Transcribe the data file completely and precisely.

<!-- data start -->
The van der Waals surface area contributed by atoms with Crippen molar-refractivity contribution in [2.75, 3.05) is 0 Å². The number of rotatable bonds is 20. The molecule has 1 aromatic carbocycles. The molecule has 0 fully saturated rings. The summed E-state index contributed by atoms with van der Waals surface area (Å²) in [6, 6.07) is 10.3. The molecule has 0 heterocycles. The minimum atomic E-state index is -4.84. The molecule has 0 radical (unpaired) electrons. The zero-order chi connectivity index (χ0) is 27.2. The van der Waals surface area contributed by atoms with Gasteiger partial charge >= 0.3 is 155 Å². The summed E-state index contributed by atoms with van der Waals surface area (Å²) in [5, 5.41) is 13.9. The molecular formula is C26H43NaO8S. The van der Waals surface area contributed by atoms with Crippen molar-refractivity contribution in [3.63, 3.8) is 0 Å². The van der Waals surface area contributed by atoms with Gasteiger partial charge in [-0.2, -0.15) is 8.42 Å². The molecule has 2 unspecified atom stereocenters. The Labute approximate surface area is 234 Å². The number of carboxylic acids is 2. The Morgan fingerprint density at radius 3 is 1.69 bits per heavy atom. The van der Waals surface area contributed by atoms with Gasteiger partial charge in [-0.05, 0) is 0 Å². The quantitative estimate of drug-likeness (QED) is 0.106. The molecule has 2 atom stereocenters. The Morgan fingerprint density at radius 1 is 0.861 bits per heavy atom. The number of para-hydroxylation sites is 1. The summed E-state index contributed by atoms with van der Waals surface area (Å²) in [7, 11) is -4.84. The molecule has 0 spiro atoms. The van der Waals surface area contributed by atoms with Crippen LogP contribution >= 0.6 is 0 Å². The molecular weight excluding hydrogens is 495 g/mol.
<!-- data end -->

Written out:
The van der Waals surface area contributed by atoms with Crippen molar-refractivity contribution in [2.75, 3.05) is 0 Å². The number of rotatable bonds is 20. The molecule has 1 aromatic carbocycles. The molecule has 0 fully saturated rings. The summed E-state index contributed by atoms with van der Waals surface area (Å²) in [6, 6.07) is 10.3. The molecule has 0 heterocycles. The minimum atomic E-state index is -4.84. The molecule has 0 radical (unpaired) electrons. The zero-order chi connectivity index (χ0) is 27.2. The van der Waals surface area contributed by atoms with Gasteiger partial charge >= 0.3 is 155 Å². The summed E-state index contributed by atoms with van der Waals surface area (Å²) in [5, 5.41) is 13.9. The molecular formula is C26H43NaO8S. The van der Waals surface area contributed by atoms with Crippen molar-refractivity contribution in [3.63, 3.8) is 0 Å². The van der Waals surface area contributed by atoms with Gasteiger partial charge in [-0.2, -0.15) is 8.42 Å². The molecule has 2 unspecified atom stereocenters. The Labute approximate surface area is 234 Å². The number of carboxylic acids is 2. The Morgan fingerprint density at radius 3 is 1.69 bits per heavy atom. The van der Waals surface area contributed by atoms with Gasteiger partial charge in [-0.05, 0) is 0 Å². The quantitative estimate of drug-likeness (QED) is 0.106. The molecule has 2 atom stereocenters. The Morgan fingerprint density at radius 1 is 0.861 bits per heavy atom. The number of para-hydroxylation sites is 1. The summed E-state index contributed by atoms with van der Waals surface area (Å²) in [7, 11) is -4.84. The molecule has 0 spiro atoms. The van der Waals surface area contributed by atoms with Crippen LogP contribution >= 0.6 is 0 Å². The molecular weight excluding hydrogens is 495 g/mol.